Get A Move On: My Love-Hate Exercise Program

Get A Move On: My Love-Hate Exercise Program

Girl with gym equipmentPhysical exercise is not something I’ve ever loved. In elementary school I was never good at P.E. (They still have that in school, right?) Sports can be wonderful, but it was never something I was involved in. I did my time when required all through school, but that was about it.

As an adult, this has probably been the area of physical health I’ve struggled with more than any other. And sometimes I’m even a little envious of those who seem to easily develop and maintain an exercise program. But then I remember that we all have priorities. And if I really believe my body needs to move, nobody is keeping me from it!

Periodically I fall off my exercise program completely. My job as a physician actually involves quite a lot of walking and moving around, so I’m generally rather physically active at work. But I know that’s not enough. So here are some things I’m doing:

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What I Do: Breakfast for the Soul

Quiet Time“Practice what you preach.” “Doctor, heal thyself.” Yes, I have to do the same things I tell everyone else to do. Sometimes it’s a challenge, and I do better in some areas than others.

I know sometimes people wonder how I do what I do, where I find the energy, time, or will to accomplish the things some of them wish they could do. So here is a window on some of my daily routine. And if you ask the people who know me best, especially my husband, you’ll find this is all true!

Over the next several days I’m going to share with you how I manage several of the areas in my own life, and I hope this perhaps gives you some encouragement in some area of your own.

Spiritual breakfast

Most mornings I spend the first part of my day

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Red, Yellow, Green: The Relationship Traffic Light

Red, Yellow, Green: The Relationship Traffic Light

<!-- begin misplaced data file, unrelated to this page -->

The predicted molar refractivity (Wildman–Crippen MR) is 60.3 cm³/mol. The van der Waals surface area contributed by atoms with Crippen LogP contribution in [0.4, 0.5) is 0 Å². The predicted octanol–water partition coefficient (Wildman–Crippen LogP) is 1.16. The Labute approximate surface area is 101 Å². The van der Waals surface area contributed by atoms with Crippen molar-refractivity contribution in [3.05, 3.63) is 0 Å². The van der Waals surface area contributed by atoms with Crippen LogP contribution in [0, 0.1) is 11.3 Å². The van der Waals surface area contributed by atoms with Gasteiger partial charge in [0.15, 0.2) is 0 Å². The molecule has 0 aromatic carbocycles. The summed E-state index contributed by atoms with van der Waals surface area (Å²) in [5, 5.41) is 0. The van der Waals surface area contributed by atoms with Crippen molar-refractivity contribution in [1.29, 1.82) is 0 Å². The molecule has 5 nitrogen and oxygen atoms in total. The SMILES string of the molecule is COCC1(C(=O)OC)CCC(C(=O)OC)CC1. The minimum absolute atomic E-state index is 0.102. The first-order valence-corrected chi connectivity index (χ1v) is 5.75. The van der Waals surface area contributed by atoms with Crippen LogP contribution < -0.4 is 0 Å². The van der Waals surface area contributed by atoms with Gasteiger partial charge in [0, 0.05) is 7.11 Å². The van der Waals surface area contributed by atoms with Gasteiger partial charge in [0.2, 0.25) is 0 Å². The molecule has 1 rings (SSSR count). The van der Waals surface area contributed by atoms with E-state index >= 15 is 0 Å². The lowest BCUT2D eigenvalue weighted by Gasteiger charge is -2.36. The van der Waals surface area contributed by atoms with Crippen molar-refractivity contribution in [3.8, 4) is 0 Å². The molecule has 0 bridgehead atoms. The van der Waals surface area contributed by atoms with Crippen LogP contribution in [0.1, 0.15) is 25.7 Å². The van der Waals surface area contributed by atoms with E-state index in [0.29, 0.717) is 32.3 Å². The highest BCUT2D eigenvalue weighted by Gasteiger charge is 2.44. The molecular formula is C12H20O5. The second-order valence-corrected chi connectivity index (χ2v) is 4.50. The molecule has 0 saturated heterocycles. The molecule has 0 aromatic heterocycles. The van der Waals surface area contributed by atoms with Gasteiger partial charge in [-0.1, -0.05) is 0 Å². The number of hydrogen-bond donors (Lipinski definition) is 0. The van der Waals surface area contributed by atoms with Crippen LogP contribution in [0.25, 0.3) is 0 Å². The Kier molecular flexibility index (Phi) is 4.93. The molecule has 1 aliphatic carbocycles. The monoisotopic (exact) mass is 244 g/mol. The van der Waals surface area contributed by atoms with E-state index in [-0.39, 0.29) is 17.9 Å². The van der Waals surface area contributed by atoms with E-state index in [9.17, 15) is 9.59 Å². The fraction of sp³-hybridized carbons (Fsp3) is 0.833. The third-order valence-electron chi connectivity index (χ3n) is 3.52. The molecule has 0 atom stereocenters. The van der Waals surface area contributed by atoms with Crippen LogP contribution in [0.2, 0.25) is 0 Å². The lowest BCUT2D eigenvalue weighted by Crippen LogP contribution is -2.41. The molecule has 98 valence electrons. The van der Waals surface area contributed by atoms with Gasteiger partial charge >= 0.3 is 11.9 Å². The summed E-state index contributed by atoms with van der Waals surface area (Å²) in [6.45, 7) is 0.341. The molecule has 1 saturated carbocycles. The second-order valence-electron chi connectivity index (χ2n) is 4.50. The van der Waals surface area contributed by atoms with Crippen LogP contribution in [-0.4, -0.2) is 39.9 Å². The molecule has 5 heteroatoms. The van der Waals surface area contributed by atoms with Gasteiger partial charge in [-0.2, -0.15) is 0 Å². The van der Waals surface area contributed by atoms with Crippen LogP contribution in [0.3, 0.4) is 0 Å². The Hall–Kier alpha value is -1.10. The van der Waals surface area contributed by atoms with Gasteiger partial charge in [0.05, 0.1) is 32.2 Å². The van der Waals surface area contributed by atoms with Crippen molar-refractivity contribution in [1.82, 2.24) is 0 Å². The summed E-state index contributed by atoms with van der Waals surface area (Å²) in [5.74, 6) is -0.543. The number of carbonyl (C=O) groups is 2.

When I was in elementary school we sometimes played the game of “Red Light, Green Light.” One of us would be “it,” and call out the signals to the rest of us lined up at the starting line. You could move as fast as you wanted when the “light” was green, but if you took even one step after the “light” turned red you had to return to the starting line and start over. The first one to reach the finish line without moving on red was rewarded with being the next “it.”

I doubt elementary students today play “Red Light, Green Light” during recess any longer. It was a simple game, and with sophisticated playground equipment and sports programs in place now they have more entertaining things to do.

But we as adults still play “Red Light, Green Light” in our relationships. And the stakes are so much higher than they were in childhood!

Think of the other people you know. I would guess you could quite easily tell who is giving out a “green light,” indicating

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Men, Women, and Healthcare

Blood Pressure CuffMen and women are different in many ways. Some may argue that the only difference is plumbing, but both you and I know that’s not true!

For over 20 years I’ve been an OB-Gyn physician, which means I’ve taken care of women. I’ve seen how women respond to pain, fear, anxiety, and physical limitations. Yes, women can get quite emotional over things, but they are generally very strong when they need to be.

Now that my husband has been needing some medical care I’ve had a chance to see things from a different perspective. I’ve seen how he responds to pain, fear, anxiety, and physical limitations – and it’s quite different from the way most women do. I think most wives will agree with me that most men need a little something extra to take care of themselves!

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It’s MINE! Owning What Belongs To Me

Taking Home OwnershipPerhaps that sounds like a two-year-old grabbing at a toy and yelling, “Mine!”

It might seem strange, but sometimes I wish more adults would say, “Mine!”

Of course I’m not talking about the immature grabbing at toys. But I AM talking about a sense of personal ownership for the “stuff” that is in our own sphere of influence.

Think of it from the standpoint of a consumer. You make a purchase, and then have a problem. You go to someone for help, and their response is, “I’m sorry: I can’t help you. That’s not my job.”

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